Callaway’s big news is that she will be a featured guest on Seth Rudetsky’s “The Seth Concert Series,” Sunday Aug. 9 at 8:00 p.m. and Monday Aug. 10 at 3:00 p.m. Rudetsky is the afternoon host on SiriusXM satellite radio’s “On Broadway,” as well as the host of “Seth Speaks” on the SiriusXM Stars channel. His concert series, which is now virtual, first began in Provincetown at The Art House in 2011. Presented by Mark Cortale, it has been staged in more than a dozen major venues worldwide. The show offers a mix of the gregarious Rudetsky’s insightful, quirky questions and music from the artists’ careers. Previous guests include such Broadway luminaries as Kelli O’Hara, Lea Salonga, Norm Lewis, Audra McDonald and others. Accompanied by Rudetsky on piano, along with other musicians, Callaway will sing selections from “Baby,” “Miss Saigon,” some Sondheim’s songs and others. In the wake of the pandemic and theatres across the world closing their curtains indefintely, Rudetsky and his husband, producer James Wesley have created Stars in the House, a daily livestreamed series to support the Actors Fund and its services. With shows airing at 2 p.m. ET and 8 p.m. ET, Stars in the House is a combination of music, community and eduction.
“I have done a lot of livestreams and benefits. You sing alone in your house and it is really strange, but this is my first livestream concert,” said Callaway, adding, “I’ll be in my home and Seth will be in his. They have figured out the technology so that he can play for me at the same time. It’s a conversation, almost like an interview. We’ll share stories. We’ll talk and I’ll sing songs from shows I’ve done. I love the format, a give and take. I am delighted to be doing it.” The concert, for which tickets are $25, will be streamed on thesethsoncertseries.com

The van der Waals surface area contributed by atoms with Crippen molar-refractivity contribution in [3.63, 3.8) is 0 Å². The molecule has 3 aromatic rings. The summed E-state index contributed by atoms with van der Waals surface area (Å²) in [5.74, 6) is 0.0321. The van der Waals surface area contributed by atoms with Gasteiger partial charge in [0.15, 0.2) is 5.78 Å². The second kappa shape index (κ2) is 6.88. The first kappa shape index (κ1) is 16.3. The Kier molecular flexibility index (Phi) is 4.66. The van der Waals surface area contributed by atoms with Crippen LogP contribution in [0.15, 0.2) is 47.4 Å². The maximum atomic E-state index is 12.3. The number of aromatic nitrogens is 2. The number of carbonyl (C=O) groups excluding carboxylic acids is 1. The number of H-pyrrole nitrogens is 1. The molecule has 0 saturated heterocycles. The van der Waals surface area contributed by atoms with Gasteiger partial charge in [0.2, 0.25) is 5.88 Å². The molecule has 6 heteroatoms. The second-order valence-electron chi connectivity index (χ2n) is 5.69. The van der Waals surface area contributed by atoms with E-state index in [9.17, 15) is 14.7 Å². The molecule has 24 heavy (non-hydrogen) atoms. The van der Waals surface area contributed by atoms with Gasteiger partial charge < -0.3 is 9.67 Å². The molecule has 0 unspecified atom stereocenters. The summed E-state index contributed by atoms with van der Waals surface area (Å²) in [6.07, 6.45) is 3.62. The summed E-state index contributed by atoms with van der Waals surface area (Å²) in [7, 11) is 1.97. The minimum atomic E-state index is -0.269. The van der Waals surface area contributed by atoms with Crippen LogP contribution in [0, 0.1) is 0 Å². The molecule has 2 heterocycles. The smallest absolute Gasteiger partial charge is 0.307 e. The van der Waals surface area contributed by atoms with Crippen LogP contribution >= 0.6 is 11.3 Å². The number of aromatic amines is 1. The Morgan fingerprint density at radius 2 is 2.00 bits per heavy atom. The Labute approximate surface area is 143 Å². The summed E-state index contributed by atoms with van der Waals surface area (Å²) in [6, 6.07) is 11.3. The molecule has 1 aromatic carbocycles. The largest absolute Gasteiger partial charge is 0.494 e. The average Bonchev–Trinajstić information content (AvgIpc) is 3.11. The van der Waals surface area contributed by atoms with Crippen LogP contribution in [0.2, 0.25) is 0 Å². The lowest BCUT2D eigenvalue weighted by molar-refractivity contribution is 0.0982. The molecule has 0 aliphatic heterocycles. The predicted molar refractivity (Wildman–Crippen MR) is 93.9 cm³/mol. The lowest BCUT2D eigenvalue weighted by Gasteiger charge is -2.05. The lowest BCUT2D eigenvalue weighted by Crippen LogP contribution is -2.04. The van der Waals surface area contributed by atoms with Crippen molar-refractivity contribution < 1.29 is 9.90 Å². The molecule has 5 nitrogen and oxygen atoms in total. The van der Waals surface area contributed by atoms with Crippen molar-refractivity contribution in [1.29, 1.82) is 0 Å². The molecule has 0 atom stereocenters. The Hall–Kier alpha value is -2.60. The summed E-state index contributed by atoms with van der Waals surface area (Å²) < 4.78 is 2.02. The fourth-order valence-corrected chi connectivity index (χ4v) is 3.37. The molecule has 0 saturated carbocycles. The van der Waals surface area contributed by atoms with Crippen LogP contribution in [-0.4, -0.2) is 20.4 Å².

As mentioned before, Callaway has done her share of benefits during the pandemic, including The Actors Fund, which she said “is very near and dear to my heart.” Currently receiving unemployment benefits, Callaway says she, like many other artists, is trying to figure out how to make a living now that all of her gigs have been canceled until further notice. Besides “The Seth Concert Series,” she said she’s been working on her YouTube channel where she’s posted over 50 videos. “On social media, I ask people ‘Hey would you subscribe to my YouTube channel?’ And if you click the bell, you get an email every time I post a new video. Right now, I am editing concerts I’ve done. I just put up something I did at the White House. By doing this, if you reach a certain amount of watch hours, you can monetize it. I’ll probably make $50 a year,” she laughed, but said, “I know I am not going to make any money, but for me, it is a tangible goal.”